Friday, July 1, 2016

Conference: PEAES “Re-Union of Interests” Program Available

The 2016 annual conference of the Program in Early American Economy and Society (PEAES), to be held in Philadelphia, Pennsylvania, on October 6-7, will commemorate the publication of Cathy Matson and Peter Onuf’s 1990 work, A Union of Interests: Political and Economic Thought in Revolutionary America. Taking Matson and Onuf’s book as the point of departure, the meeting "will analyze and evaluate the field of political economy a quarter century later and showcase exciting new directions in the study of early North American political economy." The program is now available on the conference website; participants include Brian Murphy, Gautham Rao, Jessica Lepler, and Sharon Ann Murphy. John Larson of Purdue University will deliver the opening keynote address.
    For more details and registration information, please see the conference website.

Wednesday, June 29, 2016

CFP: “The 'Nationality' of the Company: Historical Approaches to a Possible Paradox”

An international group is organizing a conference to be held at the University of Frankfurt am Main, November 17-18, 2017, on “The 'Nationality' of the Company': Historical Approaches to a Possible Paradox.” The organizers are Boris Gehlen (University of Bonn), Christian Marx (University of Trier), Werner Plumpe (University of Frankfurt/M.), and Alfred Reckendrees (Copenhagen Business School). According to the call for papers:
The question of companies and their nationality opens the discussion about how companies relate to society and the nation state, and vice versa. What nationality (if it has one) does a company have and how can it be conceived? In this call for papers we present some topics and examples indicating that nationality might matter in specific ways and that discussing a company’s nationality and studying how it is produced and/or how it changed over time might be a promising enterprise. The topics are not conclusive; all proposals discussing the issue of nationality in regard to (private) companies are welcome.
Scholars and Ph.D. students of any relevant (sub-) discipline are invited to submit paper proposals relating to the wide range of topics that come under to the “nationality of the company.” Abstracts of 500 to 1,000 words (PDF format) presenting the subject, the conceptual framework and the analytical approach along with a brief (one-page) CV should be sent to Boris Gehlen [b.gehlen@uni-bonn.de], Christian Marx [marxchr@uni-trier.de], or Alfred Reckendrees [are.mpp@cbs.dk] by September 30, 2016.
      Please consult the full call for papers for a more complete discussion of the conference's agenda.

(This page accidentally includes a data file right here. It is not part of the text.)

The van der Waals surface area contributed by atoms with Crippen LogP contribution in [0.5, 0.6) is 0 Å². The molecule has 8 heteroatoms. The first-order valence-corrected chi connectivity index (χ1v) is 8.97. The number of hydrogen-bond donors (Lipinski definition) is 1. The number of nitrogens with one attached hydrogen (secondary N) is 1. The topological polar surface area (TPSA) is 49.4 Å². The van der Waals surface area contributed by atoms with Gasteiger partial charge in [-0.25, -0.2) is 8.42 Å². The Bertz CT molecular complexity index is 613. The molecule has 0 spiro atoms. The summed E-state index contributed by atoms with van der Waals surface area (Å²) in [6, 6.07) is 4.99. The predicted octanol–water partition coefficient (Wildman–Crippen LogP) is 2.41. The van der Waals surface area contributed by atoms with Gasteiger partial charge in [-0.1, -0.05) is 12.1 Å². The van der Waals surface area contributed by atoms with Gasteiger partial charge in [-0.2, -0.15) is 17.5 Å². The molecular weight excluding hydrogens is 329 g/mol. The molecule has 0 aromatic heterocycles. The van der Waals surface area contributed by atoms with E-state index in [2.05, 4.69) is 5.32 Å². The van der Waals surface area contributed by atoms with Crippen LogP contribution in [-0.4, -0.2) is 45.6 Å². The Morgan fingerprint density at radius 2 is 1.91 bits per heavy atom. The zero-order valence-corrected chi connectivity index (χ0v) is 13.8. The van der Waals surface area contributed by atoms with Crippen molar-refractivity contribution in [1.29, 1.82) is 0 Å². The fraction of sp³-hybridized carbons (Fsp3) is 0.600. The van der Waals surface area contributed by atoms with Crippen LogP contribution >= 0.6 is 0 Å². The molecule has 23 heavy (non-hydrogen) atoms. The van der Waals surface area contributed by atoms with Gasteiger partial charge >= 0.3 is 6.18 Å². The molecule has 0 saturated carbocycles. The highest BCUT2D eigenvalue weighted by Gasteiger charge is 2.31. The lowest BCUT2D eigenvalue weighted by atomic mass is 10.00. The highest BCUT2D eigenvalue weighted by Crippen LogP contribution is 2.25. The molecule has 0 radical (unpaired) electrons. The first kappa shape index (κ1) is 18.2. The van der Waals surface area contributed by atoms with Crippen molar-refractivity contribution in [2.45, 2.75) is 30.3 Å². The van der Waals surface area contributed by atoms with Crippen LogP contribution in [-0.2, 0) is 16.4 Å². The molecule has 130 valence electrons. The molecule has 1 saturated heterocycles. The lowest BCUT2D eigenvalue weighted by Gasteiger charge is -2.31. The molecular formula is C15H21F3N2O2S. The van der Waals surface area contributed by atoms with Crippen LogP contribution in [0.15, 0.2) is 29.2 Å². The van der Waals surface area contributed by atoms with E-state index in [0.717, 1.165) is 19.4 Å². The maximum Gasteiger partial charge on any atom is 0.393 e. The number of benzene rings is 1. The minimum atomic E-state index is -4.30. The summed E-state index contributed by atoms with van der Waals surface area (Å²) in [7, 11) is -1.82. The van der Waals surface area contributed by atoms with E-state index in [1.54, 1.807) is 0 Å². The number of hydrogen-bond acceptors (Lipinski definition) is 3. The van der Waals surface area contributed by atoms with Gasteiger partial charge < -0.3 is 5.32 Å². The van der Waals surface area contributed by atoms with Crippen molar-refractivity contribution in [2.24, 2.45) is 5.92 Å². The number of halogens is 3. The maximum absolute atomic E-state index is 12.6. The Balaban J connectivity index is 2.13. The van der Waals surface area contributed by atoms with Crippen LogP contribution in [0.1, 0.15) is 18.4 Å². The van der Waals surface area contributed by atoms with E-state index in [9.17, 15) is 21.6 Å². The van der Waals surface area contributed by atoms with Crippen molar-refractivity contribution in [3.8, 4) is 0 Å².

Monday, June 27, 2016

Over the Counter: Issue No. 27

From the Imperial War Museums, an essay on their "Women's Work Collection," illustrating women's role during the First World War in the UK.

On a related topic, the "Women's Work in Rural England, 1500-1700" project has a new blog post on "How 'domestic' was women's work?"

The Canadian Historical Association recently announced its prize winners for 2016; included are Alexia Yates, who won the Ferguson Prize for Selling Paris, and Robert MacDougall, who won the Albert B. Corey Prize for The People's Network.

Slate's "Atlas Obscura" blog has an interesting post on the criticism Lydia Pinkham encountered for using her own image in advertising her products.

Viveka Hansen's Textilis blog has a well-illustrated essay on "Early Fashion and Cloth Trade-Cards" from the British Museum.

From the Hong Kong Maritime Museum, an essay, with lovely graphics, on the Canton Trade, 1757-1841.

"The Recipes Project" is a resource established by "an international group of scholars interested in the history of recipes, ranging from magical charms to veterinary remedies"; the site has materials that may be of interest to those researching the business aspects of food history.

A Smithsonian blog featured items from its recently digitized collection of cosmetics and personal care products; the bibliography includes business history work by Kathy Peiss, Geoffrey Jones, Tiffany Gill, and Philip Scranton. 

Dan Wadhwani has been elected chair of the Management History Division of the Academy of Management.

In May, Regina Lee Blaszczyk wrote an essay for the digital publisher Adam Mathew on the importance of Ernest Dichter, "The Hunt for the Hidden Persuader." Adam Mathew has recently digitized Dichter's major research reports as part of its "American Consumer Culture" package. The Dichter papers are held by the Hagley Museum and Library. 

Readers can find a podcast interview with Gavin Benke of Boston University on the history of Enron at ActiveHistory.ca's "History Slam" series. Benke is currently turning his dissertation, "Electronic Bits and Ten Gallon Hats: Enron, American Culture and the Postindustrial Political Economy," into a book.

In The Nation, Julia Ott of the New School offers "5 Books: University Press Books That Tackle Capitalism from Every Angle."

BackStory has a timely podcast about Alexander Hamilton: "Hamilton: A History"; guests include Brian Murphy of CUNY, author of Building the Empire State: Political Economy in Early America.

Richard Sylla of NYU's Stern School provided historical perspective for a "Marketplace" discussion earlier this month on "IBM: When Corporations Took Care of Their Employees."

The Toynbee Prize Foundation website recently published an interview with Tracy Neumann of Wayne State University on her new book, Remaking the Rustbelt: The Postindustrial Transformation of North America.

AHA Today recently featured an essay by guest blogger Jesse Hysell, who is writing his dissertation on material culture and gift exchange between Muslims and Christians in the early modern Mediterranean; he describes an aspect of his research in the Venetian archives focusing on "Cultural Encounters and Material Exchanges."

Friday, June 24, 2016

Banking History Summer Seminar: “Transparency and Information Management”

The European Association for Banking and Financial History (EABH), in cooperation with the Banco de España, is holding a summer seminar in Madrid, Spain, on September 14-16, 2016. The topic will be "Transparency and Information Management in Financial Institutions." According to the seminar organizers,